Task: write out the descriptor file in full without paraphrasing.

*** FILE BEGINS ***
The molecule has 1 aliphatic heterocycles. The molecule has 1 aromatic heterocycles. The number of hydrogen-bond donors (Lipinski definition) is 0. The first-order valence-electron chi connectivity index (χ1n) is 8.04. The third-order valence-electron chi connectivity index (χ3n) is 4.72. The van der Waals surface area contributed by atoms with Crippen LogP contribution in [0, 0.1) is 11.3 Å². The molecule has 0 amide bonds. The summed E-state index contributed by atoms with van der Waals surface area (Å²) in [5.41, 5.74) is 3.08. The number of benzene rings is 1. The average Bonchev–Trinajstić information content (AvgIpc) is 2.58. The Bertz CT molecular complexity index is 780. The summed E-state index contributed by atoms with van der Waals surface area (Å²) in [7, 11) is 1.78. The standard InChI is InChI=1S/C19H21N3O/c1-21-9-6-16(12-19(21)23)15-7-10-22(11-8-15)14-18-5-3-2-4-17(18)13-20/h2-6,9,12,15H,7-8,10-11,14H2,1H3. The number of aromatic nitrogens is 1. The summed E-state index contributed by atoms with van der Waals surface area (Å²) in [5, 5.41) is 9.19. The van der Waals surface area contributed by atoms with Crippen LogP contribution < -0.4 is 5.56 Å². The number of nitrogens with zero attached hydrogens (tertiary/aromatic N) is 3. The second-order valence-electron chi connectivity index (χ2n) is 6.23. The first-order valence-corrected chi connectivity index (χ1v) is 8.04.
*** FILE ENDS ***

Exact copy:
The molecule has 1 aliphatic heterocycles. The molecule has 1 aromatic heterocycles. The number of hydrogen-bond donors (Lipinski definition) is 0. The first-order valence-electron chi connectivity index (χ1n) is 8.04. The third-order valence-electron chi connectivity index (χ3n) is 4.72. The van der Waals surface area contributed by atoms with Crippen LogP contribution in [0, 0.1) is 11.3 Å². The molecule has 0 amide bonds. The summed E-state index contributed by atoms with van der Waals surface area (Å²) in [5.41, 5.74) is 3.08. The number of benzene rings is 1. The average Bonchev–Trinajstić information content (AvgIpc) is 2.58. The Bertz CT molecular complexity index is 780. The summed E-state index contributed by atoms with van der Waals surface area (Å²) in [7, 11) is 1.78. The standard InChI is InChI=1S/C19H21N3O/c1-21-9-6-16(12-19(21)23)15-7-10-22(11-8-15)14-18-5-3-2-4-17(18)13-20/h2-6,9,12,15H,7-8,10-11,14H2,1H3. The number of aromatic nitrogens is 1. The summed E-state index contributed by atoms with van der Waals surface area (Å²) in [5, 5.41) is 9.19. The van der Waals surface area contributed by atoms with Crippen LogP contribution < -0.4 is 5.56 Å². The number of nitrogens with zero attached hydrogens (tertiary/aromatic N) is 3. The second-order valence-electron chi connectivity index (χ2n) is 6.23. The first-order valence-corrected chi connectivity index (χ1v) is 8.04.